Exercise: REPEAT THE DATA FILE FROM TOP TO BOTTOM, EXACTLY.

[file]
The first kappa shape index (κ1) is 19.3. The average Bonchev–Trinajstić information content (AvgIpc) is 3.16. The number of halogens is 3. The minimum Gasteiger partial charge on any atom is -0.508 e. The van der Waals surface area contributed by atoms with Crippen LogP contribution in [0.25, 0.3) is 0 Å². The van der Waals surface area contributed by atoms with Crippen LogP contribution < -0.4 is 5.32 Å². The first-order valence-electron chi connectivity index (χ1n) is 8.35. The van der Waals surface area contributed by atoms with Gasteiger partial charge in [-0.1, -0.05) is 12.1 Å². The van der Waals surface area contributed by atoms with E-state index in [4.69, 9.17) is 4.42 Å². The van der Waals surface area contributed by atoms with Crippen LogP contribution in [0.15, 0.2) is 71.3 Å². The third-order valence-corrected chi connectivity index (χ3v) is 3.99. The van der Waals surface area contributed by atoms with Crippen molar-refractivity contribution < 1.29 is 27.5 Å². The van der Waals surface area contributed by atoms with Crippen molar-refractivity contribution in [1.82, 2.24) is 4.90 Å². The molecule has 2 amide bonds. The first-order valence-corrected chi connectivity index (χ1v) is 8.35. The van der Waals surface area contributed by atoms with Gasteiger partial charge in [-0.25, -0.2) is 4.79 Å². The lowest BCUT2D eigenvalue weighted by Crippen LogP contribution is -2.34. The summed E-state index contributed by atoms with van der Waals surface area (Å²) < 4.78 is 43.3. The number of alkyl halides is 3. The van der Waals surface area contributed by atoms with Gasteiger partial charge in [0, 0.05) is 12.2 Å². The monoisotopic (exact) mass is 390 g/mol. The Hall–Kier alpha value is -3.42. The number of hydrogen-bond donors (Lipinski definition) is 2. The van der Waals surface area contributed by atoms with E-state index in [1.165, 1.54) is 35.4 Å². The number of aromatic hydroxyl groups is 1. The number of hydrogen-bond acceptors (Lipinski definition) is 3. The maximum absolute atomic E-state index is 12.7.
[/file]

The first kappa shape index (κ1) is 19.3. The average Bonchev–Trinajstić information content (AvgIpc) is 3.16. The number of halogens is 3. The minimum Gasteiger partial charge on any atom is -0.508 e. The van der Waals surface area contributed by atoms with Crippen LogP contribution in [0.25, 0.3) is 0 Å². The van der Waals surface area contributed by atoms with Crippen LogP contribution < -0.4 is 5.32 Å². The first-order valence-electron chi connectivity index (χ1n) is 8.35. The van der Waals surface area contributed by atoms with Gasteiger partial charge in [-0.1, -0.05) is 12.1 Å². The van der Waals surface area contributed by atoms with E-state index in [4.69, 9.17) is 4.42 Å². The van der Waals surface area contributed by atoms with Crippen LogP contribution in [0.15, 0.2) is 71.3 Å². The third-order valence-corrected chi connectivity index (χ3v) is 3.99. The van der Waals surface area contributed by atoms with Crippen molar-refractivity contribution < 1.29 is 27.5 Å². The van der Waals surface area contributed by atoms with Crippen molar-refractivity contribution in [1.82, 2.24) is 4.90 Å². The molecule has 2 amide bonds. The first-order valence-corrected chi connectivity index (χ1v) is 8.35. The van der Waals surface area contributed by atoms with Gasteiger partial charge in [-0.25, -0.2) is 4.79 Å². The lowest BCUT2D eigenvalue weighted by Crippen LogP contribution is -2.34. The summed E-state index contributed by atoms with van der Waals surface area (Å²) < 4.78 is 43.3. The number of alkyl halides is 3. The van der Waals surface area contributed by atoms with Gasteiger partial charge in [0, 0.05) is 12.2 Å². The monoisotopic (exact) mass is 390 g/mol. The Hall–Kier alpha value is -3.42. The number of hydrogen-bond donors (Lipinski definition) is 2. The van der Waals surface area contributed by atoms with E-state index in [1.165, 1.54) is 35.4 Å². The number of aromatic hydroxyl groups is 1. The number of hydrogen-bond acceptors (Lipinski definition) is 3. The maximum absolute atomic E-state index is 12.7.